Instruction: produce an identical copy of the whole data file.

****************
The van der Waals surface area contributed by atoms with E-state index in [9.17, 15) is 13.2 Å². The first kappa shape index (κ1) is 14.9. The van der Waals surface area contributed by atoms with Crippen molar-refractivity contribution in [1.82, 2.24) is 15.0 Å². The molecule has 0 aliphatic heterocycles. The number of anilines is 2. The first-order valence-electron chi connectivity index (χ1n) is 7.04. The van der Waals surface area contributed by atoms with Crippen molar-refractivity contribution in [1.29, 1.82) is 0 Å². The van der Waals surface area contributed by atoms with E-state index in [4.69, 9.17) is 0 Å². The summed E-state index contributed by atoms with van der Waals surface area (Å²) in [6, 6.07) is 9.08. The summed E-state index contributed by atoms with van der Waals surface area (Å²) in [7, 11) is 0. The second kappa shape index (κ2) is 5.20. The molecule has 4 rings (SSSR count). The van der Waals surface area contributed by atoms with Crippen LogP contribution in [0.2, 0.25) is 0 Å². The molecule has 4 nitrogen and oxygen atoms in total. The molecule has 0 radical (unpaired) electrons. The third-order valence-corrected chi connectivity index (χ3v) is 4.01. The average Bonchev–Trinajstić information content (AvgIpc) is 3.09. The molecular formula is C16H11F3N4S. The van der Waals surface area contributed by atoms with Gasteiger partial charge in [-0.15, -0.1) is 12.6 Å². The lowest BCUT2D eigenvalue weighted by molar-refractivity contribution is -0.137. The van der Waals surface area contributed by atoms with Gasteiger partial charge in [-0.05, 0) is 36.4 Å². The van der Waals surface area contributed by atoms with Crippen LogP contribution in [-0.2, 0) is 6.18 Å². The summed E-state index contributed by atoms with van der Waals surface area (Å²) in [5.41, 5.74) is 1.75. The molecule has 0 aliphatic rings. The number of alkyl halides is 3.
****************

The van der Waals surface area contributed by atoms with E-state index in [9.17, 15) is 13.2 Å². The first kappa shape index (κ1) is 14.9. The van der Waals surface area contributed by atoms with Crippen molar-refractivity contribution in [1.82, 2.24) is 15.0 Å². The molecule has 0 aliphatic heterocycles. The number of anilines is 2. The first-order valence-electron chi connectivity index (χ1n) is 7.04. The van der Waals surface area contributed by atoms with Crippen molar-refractivity contribution in [1.29, 1.82) is 0 Å². The van der Waals surface area contributed by atoms with E-state index in [4.69, 9.17) is 0 Å². The summed E-state index contributed by atoms with van der Waals surface area (Å²) in [6, 6.07) is 9.08. The summed E-state index contributed by atoms with van der Waals surface area (Å²) in [7, 11) is 0. The second kappa shape index (κ2) is 5.20. The molecule has 4 rings (SSSR count). The van der Waals surface area contributed by atoms with Crippen LogP contribution in [0.2, 0.25) is 0 Å². The molecule has 4 nitrogen and oxygen atoms in total. The molecule has 0 radical (unpaired) electrons. The third-order valence-corrected chi connectivity index (χ3v) is 4.01. The average Bonchev–Trinajstić information content (AvgIpc) is 3.09. The molecular formula is C16H11F3N4S. The van der Waals surface area contributed by atoms with Gasteiger partial charge in [-0.15, -0.1) is 12.6 Å². The lowest BCUT2D eigenvalue weighted by molar-refractivity contribution is -0.137. The van der Waals surface area contributed by atoms with Gasteiger partial charge in [-0.05, 0) is 36.4 Å². The van der Waals surface area contributed by atoms with Crippen LogP contribution in [-0.2, 0) is 6.18 Å². The summed E-state index contributed by atoms with van der Waals surface area (Å²) in [5.41, 5.74) is 1.75. The molecule has 0 aliphatic rings. The number of alkyl halides is 3.